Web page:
For its part, NH Industries – the three-way consortium involving Airbus Helicopters, Leonardo and GKN/Fokker – maintains that the low levels of availability to the Swedish fleet in recent years are due to a combination of customized Swedish requirements and a retrofit and upgrade program begun in 2017 that is expected to wrap up next year.
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Old 5th Nov 2022, 01:04
  #236 (permalink)  
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Norwegian NH90 cancellation and refund demand ‘legally groundless', says manufacturer

by Gareth Jennings Nov 4, 2022, 14:05 PM
Norway's decision to cancel its NH90 helicopter contract earlier in 2022 and to demand a refund has been described by NHIndustries (NHI) as “legally groundless”.

NHI has reiterated its earlier position that it would not accept Norwayʼs decision to axe its NH90 programme and demand a refund, with the consortium saying the countryʼs position on the matter is “legally groundless”. (Royal Norwegian Air Force)Norway's decision to cancel its NH90 helicopter contract earlier in 2022 and to demand a refund has been described by NHIndustries (NHI) as “legally groundless”.

The assertion came in a 3 November earnings statement released by NHI stakeholder Leonardo about five months after Norway said that the type was unable to fulfil the requirements of the armed forces. Norway had said that it would seek a full refund of the approximately NOK5 billion (USD474 million) it has paid for its NH90 NATO Frigate Helicopters (NFHs), plus interest and other expenses.

“In June, the Norwegian Defence Materiel Agency (NDMA) formalised a request for termination for default under the contract – governed by the Norwegian laws – for the supply of 14 NH90 helicopters, which had been entered into in 2001 , with NHI, a company incorporated under French law, the shareholdings of which are held by Leonardo, Airbus Helicopters, and Fokker Aerostructure, due to alleged delays and alleged product non-conformities.

“The contract has been subject to extensions and amendments over the years and was expected to be completed by the end of 2023. NDMAʼs request is to return the 13 helicopters that have already been delivered and accepted and claim repayment of the disbursed amounts, including interest. NHI considers this request for termination for default legally groundless and reasonably challengeable in any appropriate forum due to lack of factual and legal basis, misinterpretation of the contract and the Norwegian law, as well as breach of confidentiality obligations,” the consortium said.
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Old 5th Nov 2022, 09:39
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Megan wrote

I suspect the local work offset in construction was the deciding factor, four being manufactured in Europe, and 42 being manufactured locally by Australian Aerospace (an Airbus Helicopters subsidiary) in Brisbane. I think "manufactured" in the article I got the detail from may be loosely used.
And yet for the MH60-R program, in spite of the offer of generous offset programs, the Government of the day turned them down.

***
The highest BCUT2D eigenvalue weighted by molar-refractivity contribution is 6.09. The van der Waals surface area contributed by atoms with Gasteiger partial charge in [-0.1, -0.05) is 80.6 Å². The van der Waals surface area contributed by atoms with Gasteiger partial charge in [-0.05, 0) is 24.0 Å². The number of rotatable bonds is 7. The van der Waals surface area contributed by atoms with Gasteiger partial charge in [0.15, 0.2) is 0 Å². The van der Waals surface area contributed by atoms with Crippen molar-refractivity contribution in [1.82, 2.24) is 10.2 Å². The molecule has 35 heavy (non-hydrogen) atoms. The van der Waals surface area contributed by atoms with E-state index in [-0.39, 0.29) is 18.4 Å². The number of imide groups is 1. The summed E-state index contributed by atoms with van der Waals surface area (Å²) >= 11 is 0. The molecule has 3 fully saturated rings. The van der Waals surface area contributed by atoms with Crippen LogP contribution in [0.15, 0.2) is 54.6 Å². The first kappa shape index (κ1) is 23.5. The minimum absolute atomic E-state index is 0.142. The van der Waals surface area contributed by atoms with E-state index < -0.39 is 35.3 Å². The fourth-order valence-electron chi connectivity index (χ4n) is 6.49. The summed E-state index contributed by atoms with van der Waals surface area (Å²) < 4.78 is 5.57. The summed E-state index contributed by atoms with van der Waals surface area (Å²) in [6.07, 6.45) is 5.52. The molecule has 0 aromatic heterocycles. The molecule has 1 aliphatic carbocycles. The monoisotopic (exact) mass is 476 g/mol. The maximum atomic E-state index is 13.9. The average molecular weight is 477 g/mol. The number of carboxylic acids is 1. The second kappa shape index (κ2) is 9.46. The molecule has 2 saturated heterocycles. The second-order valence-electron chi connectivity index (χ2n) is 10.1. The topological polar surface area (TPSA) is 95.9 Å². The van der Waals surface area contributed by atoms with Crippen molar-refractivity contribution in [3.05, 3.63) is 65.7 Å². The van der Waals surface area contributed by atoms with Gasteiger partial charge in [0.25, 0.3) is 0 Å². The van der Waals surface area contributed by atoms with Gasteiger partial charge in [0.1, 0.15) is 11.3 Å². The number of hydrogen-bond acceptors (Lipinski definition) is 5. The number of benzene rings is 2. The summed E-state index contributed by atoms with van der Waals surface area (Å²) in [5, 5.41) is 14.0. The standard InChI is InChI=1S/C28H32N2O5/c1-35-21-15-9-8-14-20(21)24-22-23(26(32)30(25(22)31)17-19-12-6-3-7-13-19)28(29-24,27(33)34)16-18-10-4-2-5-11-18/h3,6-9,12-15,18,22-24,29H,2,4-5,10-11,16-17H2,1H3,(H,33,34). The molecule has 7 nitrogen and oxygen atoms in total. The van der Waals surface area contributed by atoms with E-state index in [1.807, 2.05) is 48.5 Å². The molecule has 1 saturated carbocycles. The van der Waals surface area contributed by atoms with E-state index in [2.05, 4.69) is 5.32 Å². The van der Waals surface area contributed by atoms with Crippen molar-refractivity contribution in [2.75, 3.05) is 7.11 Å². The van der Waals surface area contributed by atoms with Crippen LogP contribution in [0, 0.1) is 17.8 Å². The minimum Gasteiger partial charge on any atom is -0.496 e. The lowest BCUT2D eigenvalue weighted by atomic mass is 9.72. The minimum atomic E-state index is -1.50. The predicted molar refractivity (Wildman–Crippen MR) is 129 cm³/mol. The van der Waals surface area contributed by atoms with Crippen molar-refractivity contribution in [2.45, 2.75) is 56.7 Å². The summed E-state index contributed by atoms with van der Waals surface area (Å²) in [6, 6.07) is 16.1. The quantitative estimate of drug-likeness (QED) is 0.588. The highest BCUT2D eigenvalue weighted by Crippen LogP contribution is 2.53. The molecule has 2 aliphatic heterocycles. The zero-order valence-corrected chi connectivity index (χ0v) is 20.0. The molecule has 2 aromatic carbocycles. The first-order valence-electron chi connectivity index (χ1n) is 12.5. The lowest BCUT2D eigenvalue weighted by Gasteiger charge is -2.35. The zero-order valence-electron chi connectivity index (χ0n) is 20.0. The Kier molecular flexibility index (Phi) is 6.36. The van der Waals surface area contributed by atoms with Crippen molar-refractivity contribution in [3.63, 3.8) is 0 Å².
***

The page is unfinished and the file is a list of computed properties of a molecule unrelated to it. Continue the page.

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Old 5th Nov 2022, 13:31
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Originally Posted by Cyclic Hotline View Post

Norwegian NH90 cancellation and refund demand ‘legally groundless', says manufacturer

by Gareth Jennings Nov 4, 2022, 14:05 PM
Norway's decision to cancel its NH90 helicopter contract earlier in 2022 and to demand a refund has been described by NHIndustries (NHI) as “legally groundless”.

NHI has reiterated its earlier position that it would not accept Norwayʼs decision to axe its NH90 programme and demand a refund, with the consortium saying the countryʼs position on the matter is “legally groundless”. (Royal Norwegian Air Force)Norway's decision to cancel its NH90 helicopter contract earlier in 2022 and to demand a refund has been described by NHIndustries (NHI) as “legally groundless”.

The assertion came in a 3 November earnings statement released by NHI stakeholder Leonardo about five months after Norway said that the type was unable to fulfil the requirements of the armed forces. Norway had said that it would seek a full refund of the approximately NOK5 billion (USD474 million) it has paid for its NH90 NATO Frigate Helicopters (NFHs), plus interest and other expenses.

“In June, the Norwegian Defence Materiel Agency (NDMA) formalised a request for termination for default under the contract – governed by the Norwegian laws – for the supply of 14 NH90 helicopters, which had been entered into in 2001 , with NHI, a company incorporated under French law, the shareholdings of which are held by Leonardo, Airbus Helicopters, and Fokker Aerostructure, due to alleged delays and alleged product non-conformities.

“The contract has been subject to extensions and amendments over the years and was expected to be completed by the end of 2023. NDMAʼs request is to return the 13 helicopters that have already been delivered and accepted and claim repayment of the disbursed amounts, including interest. NHI considers this request for termination for default legally groundless and reasonably challengeable in any appropriate forum due to lack of factual and legal basis, misinterpretation of the contract and the Norwegian law, as well as breach of confidentiality obligations,” the consortium said.
Now can we interest you in our new line in helicopters?
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Old 5th Nov 2022, 15:06
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So, why are the Kiwis pretty happy with their NH90's. They have the ship with the highest hours. They must do something right. What is it?
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Old 6th Nov 2022, 10:41
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Originally Posted by Rotorbee View Post
So, why are the Kiwis pretty happy with their NH90's. They have the ship with the highest hours. They must do something right. What is it?
And yet they aren't that happy with them, over operating budget, lower serviceability than expected, if this is the high time operator you can see how bad everyone else is with them.